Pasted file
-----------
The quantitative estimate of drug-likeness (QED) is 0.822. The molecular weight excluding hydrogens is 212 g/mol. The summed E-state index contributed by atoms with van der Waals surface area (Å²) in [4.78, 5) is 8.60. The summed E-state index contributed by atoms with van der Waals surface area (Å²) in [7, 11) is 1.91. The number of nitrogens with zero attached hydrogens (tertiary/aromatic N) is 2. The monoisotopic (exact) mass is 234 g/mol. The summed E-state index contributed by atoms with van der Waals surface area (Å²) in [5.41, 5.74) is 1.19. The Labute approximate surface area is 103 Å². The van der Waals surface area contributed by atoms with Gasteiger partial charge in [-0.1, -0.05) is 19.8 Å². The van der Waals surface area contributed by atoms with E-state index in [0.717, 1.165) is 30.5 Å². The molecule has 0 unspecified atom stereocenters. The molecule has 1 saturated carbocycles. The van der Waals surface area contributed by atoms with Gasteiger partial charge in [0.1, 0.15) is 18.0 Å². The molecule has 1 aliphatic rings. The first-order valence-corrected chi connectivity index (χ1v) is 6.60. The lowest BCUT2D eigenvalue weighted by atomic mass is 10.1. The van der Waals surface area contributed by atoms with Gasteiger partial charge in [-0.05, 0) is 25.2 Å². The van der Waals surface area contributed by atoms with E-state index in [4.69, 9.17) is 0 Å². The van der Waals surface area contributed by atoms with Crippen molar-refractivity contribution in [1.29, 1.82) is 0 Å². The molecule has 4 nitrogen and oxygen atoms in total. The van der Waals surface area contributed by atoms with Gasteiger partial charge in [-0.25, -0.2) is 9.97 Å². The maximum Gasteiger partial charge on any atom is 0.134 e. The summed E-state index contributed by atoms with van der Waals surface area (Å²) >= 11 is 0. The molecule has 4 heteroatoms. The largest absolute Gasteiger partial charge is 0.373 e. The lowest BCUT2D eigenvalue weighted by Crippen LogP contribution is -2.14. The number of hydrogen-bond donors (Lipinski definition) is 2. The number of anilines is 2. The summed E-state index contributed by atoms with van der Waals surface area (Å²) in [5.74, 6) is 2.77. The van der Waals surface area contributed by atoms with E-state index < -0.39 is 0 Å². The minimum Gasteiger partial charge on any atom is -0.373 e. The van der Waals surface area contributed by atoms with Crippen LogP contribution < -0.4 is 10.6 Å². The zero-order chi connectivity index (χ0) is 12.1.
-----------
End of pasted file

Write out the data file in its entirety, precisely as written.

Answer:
The quantitative estimate of drug-likeness (QED) is 0.822. The molecular weight excluding hydrogens is 212 g/mol. The summed E-state index contributed by atoms with van der Waals surface area (Å²) in [4.78, 5) is 8.60. The summed E-state index contributed by atoms with van der Waals surface area (Å²) in [7, 11) is 1.91. The number of nitrogens with zero attached hydrogens (tertiary/aromatic N) is 2. The monoisotopic (exact) mass is 234 g/mol. The summed E-state index contributed by atoms with van der Waals surface area (Å²) in [5.41, 5.74) is 1.19. The Labute approximate surface area is 103 Å². The van der Waals surface area contributed by atoms with Gasteiger partial charge in [-0.1, -0.05) is 19.8 Å². The van der Waals surface area contributed by atoms with E-state index in [0.717, 1.165) is 30.5 Å². The molecule has 0 unspecified atom stereocenters. The molecule has 1 saturated carbocycles. The van der Waals surface area contributed by atoms with Gasteiger partial charge in [0.1, 0.15) is 18.0 Å². The molecule has 1 aliphatic rings. The first-order valence-corrected chi connectivity index (χ1v) is 6.60. The lowest BCUT2D eigenvalue weighted by atomic mass is 10.1. The van der Waals surface area contributed by atoms with Gasteiger partial charge in [-0.05, 0) is 25.2 Å². The van der Waals surface area contributed by atoms with E-state index in [4.69, 9.17) is 0 Å². The van der Waals surface area contributed by atoms with Crippen molar-refractivity contribution in [1.29, 1.82) is 0 Å². The molecule has 4 nitrogen and oxygen atoms in total. The van der Waals surface area contributed by atoms with Gasteiger partial charge in [-0.25, -0.2) is 9.97 Å². The maximum Gasteiger partial charge on any atom is 0.134 e. The summed E-state index contributed by atoms with van der Waals surface area (Å²) >= 11 is 0. The molecule has 4 heteroatoms. The largest absolute Gasteiger partial charge is 0.373 e. The lowest BCUT2D eigenvalue weighted by Crippen LogP contribution is -2.14. The number of hydrogen-bond donors (Lipinski definition) is 2. The number of anilines is 2. The summed E-state index contributed by atoms with van der Waals surface area (Å²) in [5.74, 6) is 2.77. The van der Waals surface area contributed by atoms with E-state index < -0.39 is 0 Å². The minimum Gasteiger partial charge on any atom is -0.373 e. The van der Waals surface area contributed by atoms with Crippen LogP contribution < -0.4 is 10.6 Å². The zero-order chi connectivity index (χ0) is 12.1.